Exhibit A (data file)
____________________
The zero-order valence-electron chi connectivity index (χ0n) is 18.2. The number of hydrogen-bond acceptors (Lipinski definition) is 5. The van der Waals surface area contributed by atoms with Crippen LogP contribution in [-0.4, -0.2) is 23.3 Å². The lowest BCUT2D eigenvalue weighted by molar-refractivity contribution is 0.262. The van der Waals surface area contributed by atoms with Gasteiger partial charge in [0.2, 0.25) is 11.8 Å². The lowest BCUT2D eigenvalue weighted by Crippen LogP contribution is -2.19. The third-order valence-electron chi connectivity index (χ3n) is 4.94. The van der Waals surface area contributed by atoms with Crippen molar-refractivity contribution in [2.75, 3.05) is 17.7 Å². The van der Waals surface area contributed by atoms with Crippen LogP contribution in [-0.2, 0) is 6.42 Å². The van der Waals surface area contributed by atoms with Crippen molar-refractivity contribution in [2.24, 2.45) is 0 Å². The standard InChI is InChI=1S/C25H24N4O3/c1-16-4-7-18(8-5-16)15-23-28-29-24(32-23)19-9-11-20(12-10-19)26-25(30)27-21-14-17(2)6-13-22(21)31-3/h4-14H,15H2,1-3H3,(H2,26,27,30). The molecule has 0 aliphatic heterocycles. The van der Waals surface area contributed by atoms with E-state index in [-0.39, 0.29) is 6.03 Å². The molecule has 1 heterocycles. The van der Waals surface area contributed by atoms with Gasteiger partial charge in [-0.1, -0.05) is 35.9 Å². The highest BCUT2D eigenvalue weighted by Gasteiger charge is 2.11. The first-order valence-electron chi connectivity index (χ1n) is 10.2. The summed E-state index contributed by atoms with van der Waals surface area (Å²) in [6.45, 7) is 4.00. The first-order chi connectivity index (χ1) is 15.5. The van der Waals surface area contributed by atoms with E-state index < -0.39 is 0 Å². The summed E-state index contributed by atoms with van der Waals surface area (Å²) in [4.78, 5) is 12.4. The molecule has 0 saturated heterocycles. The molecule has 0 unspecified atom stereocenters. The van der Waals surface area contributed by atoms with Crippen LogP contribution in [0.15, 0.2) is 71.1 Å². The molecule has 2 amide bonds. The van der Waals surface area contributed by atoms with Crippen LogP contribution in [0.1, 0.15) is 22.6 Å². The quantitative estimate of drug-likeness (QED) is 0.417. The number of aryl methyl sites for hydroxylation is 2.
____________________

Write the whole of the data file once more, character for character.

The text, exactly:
The zero-order valence-electron chi connectivity index (χ0n) is 18.2. The number of hydrogen-bond acceptors (Lipinski definition) is 5. The van der Waals surface area contributed by atoms with Crippen LogP contribution in [-0.4, -0.2) is 23.3 Å². The lowest BCUT2D eigenvalue weighted by molar-refractivity contribution is 0.262. The van der Waals surface area contributed by atoms with Gasteiger partial charge in [0.2, 0.25) is 11.8 Å². The lowest BCUT2D eigenvalue weighted by Crippen LogP contribution is -2.19. The third-order valence-electron chi connectivity index (χ3n) is 4.94. The van der Waals surface area contributed by atoms with Crippen molar-refractivity contribution in [2.75, 3.05) is 17.7 Å². The van der Waals surface area contributed by atoms with Crippen LogP contribution in [-0.2, 0) is 6.42 Å². The van der Waals surface area contributed by atoms with Crippen molar-refractivity contribution in [2.24, 2.45) is 0 Å². The standard InChI is InChI=1S/C25H24N4O3/c1-16-4-7-18(8-5-16)15-23-28-29-24(32-23)19-9-11-20(12-10-19)26-25(30)27-21-14-17(2)6-13-22(21)31-3/h4-14H,15H2,1-3H3,(H2,26,27,30). The molecule has 0 aliphatic heterocycles. The van der Waals surface area contributed by atoms with E-state index in [-0.39, 0.29) is 6.03 Å². The molecule has 1 heterocycles. The van der Waals surface area contributed by atoms with Gasteiger partial charge in [-0.1, -0.05) is 35.9 Å². The highest BCUT2D eigenvalue weighted by Gasteiger charge is 2.11. The first-order valence-electron chi connectivity index (χ1n) is 10.2. The summed E-state index contributed by atoms with van der Waals surface area (Å²) in [6.45, 7) is 4.00. The first-order chi connectivity index (χ1) is 15.5. The van der Waals surface area contributed by atoms with E-state index < -0.39 is 0 Å². The summed E-state index contributed by atoms with van der Waals surface area (Å²) in [4.78, 5) is 12.4. The molecule has 0 saturated heterocycles. The molecule has 0 unspecified atom stereocenters. The van der Waals surface area contributed by atoms with Crippen LogP contribution in [0.15, 0.2) is 71.1 Å². The molecule has 2 amide bonds. The van der Waals surface area contributed by atoms with Crippen LogP contribution in [0.1, 0.15) is 22.6 Å². The quantitative estimate of drug-likeness (QED) is 0.417. The number of aryl methyl sites for hydroxylation is 2.